Box top licenses provide another interesting dilemma. In this type of license, the terms of the licensing contract are printed on the exterior of the box. The visibility of the contract provides the opportunity for the user to read and consent to the terms before deciding to purchase the item at a retail store. In this case, the licensing contract will likely prima facie bind the consumer. It is important to note, however, that the terms of a box top licensing contract are standardized; consumers may take it or leave it. If a term in a standard form contract is unfair to the non-drafting party, Japanese courts may strike the offending term.

In January 1998, the Consumer Policy Section of the Social Policy Council, an advisory committee to the Prime Minister of Japan, proposed enactment of the Consumer Contract Law.7 The proposed law provides that any term in a consumer contract that is unreasonably unfavorable to the consumer is unenforceable. Member countries of the EU already have similar laws based on the EU Directive on Unfair Terms in Consumer Contracts.8 The proposed Consumer Contract Law of Japan, like the EU Directive, will include an indicative and non-exclusive list of unfair terms. However, none of the proposed terms listed seem to address whether a contract may limit the users' rights, which copyright law would ordinarily permit.

III. Mandatory Law

Since Japan does not have a federal system, controversial issues of federal preemption do not arise as they would in the United States. However, Japan has a system of both mandatory rules [kyoko hoki-ius cogens] and default rules [nin'i hoki-ius dispositivum]. Contracting parties may not void mandatory rules.9 If copyright law establishes a set of mandatory rules based upon public policy, any contractual licensing term that limits the user's right to use the software product will be judged unenforceable. Case law regarding the establishment of mandatory rules under copyright law does not presently exist. In my view, most provisions of copyright law are not mandatory. Moreover, in Japan, individually negotiated license contracts, especially development contracts, often limit users' rights. These limitations have not been criticized by scholars as violating public policy. In spite of this freedom to negotiate contract terms, if mandatory rules do exist under copyright law, any term that is inconsistent with the mandatory provision will be unenforceable whether the term is individually negotiated or standardized.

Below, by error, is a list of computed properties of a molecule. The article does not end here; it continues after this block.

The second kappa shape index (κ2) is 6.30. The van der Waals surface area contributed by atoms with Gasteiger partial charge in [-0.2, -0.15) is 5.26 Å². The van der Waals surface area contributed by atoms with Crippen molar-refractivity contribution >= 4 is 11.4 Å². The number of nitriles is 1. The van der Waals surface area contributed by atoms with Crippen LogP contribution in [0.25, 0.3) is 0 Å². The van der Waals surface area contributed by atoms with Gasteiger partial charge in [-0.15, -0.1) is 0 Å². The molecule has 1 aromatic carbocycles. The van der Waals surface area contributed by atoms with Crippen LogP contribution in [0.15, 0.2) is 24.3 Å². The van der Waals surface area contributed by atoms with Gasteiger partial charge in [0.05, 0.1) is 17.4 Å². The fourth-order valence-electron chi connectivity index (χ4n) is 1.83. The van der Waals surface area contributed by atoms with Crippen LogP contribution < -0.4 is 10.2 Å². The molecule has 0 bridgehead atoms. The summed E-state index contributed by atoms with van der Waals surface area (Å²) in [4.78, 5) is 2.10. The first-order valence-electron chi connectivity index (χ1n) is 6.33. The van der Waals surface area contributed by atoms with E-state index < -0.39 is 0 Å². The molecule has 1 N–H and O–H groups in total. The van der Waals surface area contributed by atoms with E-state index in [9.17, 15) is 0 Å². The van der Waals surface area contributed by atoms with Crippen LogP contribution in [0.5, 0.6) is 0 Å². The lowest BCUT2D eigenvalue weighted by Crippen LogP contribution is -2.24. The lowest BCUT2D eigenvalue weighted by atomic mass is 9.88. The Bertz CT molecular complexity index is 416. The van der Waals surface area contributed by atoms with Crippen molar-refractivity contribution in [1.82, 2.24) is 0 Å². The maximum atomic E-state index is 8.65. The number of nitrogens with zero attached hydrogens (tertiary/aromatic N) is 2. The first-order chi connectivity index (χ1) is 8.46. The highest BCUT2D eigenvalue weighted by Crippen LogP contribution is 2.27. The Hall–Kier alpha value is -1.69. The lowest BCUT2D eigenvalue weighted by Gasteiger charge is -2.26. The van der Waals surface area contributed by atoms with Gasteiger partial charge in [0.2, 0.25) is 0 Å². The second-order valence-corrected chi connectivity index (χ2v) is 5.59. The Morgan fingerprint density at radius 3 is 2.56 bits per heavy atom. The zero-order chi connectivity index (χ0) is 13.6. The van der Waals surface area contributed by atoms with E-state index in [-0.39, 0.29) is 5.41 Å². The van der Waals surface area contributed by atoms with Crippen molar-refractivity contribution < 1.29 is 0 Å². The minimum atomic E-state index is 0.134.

In Germany, the theory that default rules should be transformed into mandatory rules is quite popular. Some Japanese scholars also subscribe to this principle.10 The premise underlying this theory is that default rules may act as guidelines in determining the fairness of any particular term in standard form contracts.11 Thus, in the case of a mass market license via standard form contracts, a term may be voidable if it would limit rights that copyright law originally would allow users.

The following hypothetical illustrates such a case. A user buys packaged software and brings it home. There, he or she finds a license contract document inside the package. The document states that if the user agrees to the conditions listed, permission is granted to unseal the envelope containing the CD-ROM and install it on the computer. If the user does not agree to the terms, he or she may return the product and receive a refund. The latter alternative is burdensome; the consumer must expend time and effort to return the software product to the retail store or manufacturer if he or she is not prepared to agree to the licensing terms. Users who choose to use the program may be bound by the license, but may claim as unenforceable those terms which are unreasonably unfair to the user.

Another difficult question is whether Japanese courts would enforce a choice of law clause in the licensing contract stating that, for example, the law of the state of California should govern the license. In this case, considerations of consumer protection may intervene. However, consumer protection is generally weak in Japan.12

In conclusion, there is a growing interest in the Article 2B project in Japan. Japanese legal scholars will continue to closely monitor the development of Article 2B because of its potential impact on the general rules of electronic contracting and on contracts pertaining to informational transactions.